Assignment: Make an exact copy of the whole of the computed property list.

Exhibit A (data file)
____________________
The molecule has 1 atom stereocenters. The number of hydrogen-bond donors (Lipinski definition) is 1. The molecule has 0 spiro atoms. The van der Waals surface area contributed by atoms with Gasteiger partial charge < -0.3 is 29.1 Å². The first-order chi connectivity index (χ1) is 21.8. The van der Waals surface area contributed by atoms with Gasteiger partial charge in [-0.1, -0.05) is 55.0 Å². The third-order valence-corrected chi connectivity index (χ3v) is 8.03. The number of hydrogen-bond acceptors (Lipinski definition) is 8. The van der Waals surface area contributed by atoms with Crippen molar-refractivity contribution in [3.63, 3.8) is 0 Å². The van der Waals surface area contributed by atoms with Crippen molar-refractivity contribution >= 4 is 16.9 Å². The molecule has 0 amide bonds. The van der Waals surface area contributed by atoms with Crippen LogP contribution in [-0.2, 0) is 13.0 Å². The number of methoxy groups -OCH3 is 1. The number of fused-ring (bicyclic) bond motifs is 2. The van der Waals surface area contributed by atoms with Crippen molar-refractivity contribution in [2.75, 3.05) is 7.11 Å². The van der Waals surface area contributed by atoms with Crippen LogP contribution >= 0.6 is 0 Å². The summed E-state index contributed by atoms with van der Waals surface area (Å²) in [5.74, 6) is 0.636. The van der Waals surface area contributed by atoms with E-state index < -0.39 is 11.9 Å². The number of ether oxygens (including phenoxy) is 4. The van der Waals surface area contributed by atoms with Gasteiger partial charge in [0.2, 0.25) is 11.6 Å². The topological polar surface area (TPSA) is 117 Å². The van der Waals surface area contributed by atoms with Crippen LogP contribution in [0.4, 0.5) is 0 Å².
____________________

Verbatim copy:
The molecule has 1 atom stereocenters. The number of hydrogen-bond donors (Lipinski definition) is 1. The molecule has 0 spiro atoms. The van der Waals surface area contributed by atoms with Gasteiger partial charge < -0.3 is 29.1 Å². The first-order chi connectivity index (χ1) is 21.8. The van der Waals surface area contributed by atoms with Gasteiger partial charge in [-0.1, -0.05) is 55.0 Å². The third-order valence-corrected chi connectivity index (χ3v) is 8.03. The number of hydrogen-bond acceptors (Lipinski definition) is 8. The van der Waals surface area contributed by atoms with Crippen molar-refractivity contribution in [3.63, 3.8) is 0 Å². The van der Waals surface area contributed by atoms with Crippen molar-refractivity contribution >= 4 is 16.9 Å². The molecule has 0 amide bonds. The van der Waals surface area contributed by atoms with Crippen LogP contribution in [-0.2, 0) is 13.0 Å². The number of methoxy groups -OCH3 is 1. The number of fused-ring (bicyclic) bond motifs is 2. The van der Waals surface area contributed by atoms with Crippen molar-refractivity contribution in [2.75, 3.05) is 7.11 Å². The van der Waals surface area contributed by atoms with Crippen LogP contribution >= 0.6 is 0 Å². The summed E-state index contributed by atoms with van der Waals surface area (Å²) in [5.74, 6) is 0.636. The van der Waals surface area contributed by atoms with E-state index < -0.39 is 11.9 Å². The number of ether oxygens (including phenoxy) is 4. The van der Waals surface area contributed by atoms with Gasteiger partial charge in [0.2, 0.25) is 11.6 Å². The topological polar surface area (TPSA) is 117 Å². The van der Waals surface area contributed by atoms with Crippen LogP contribution in [0.4, 0.5) is 0 Å².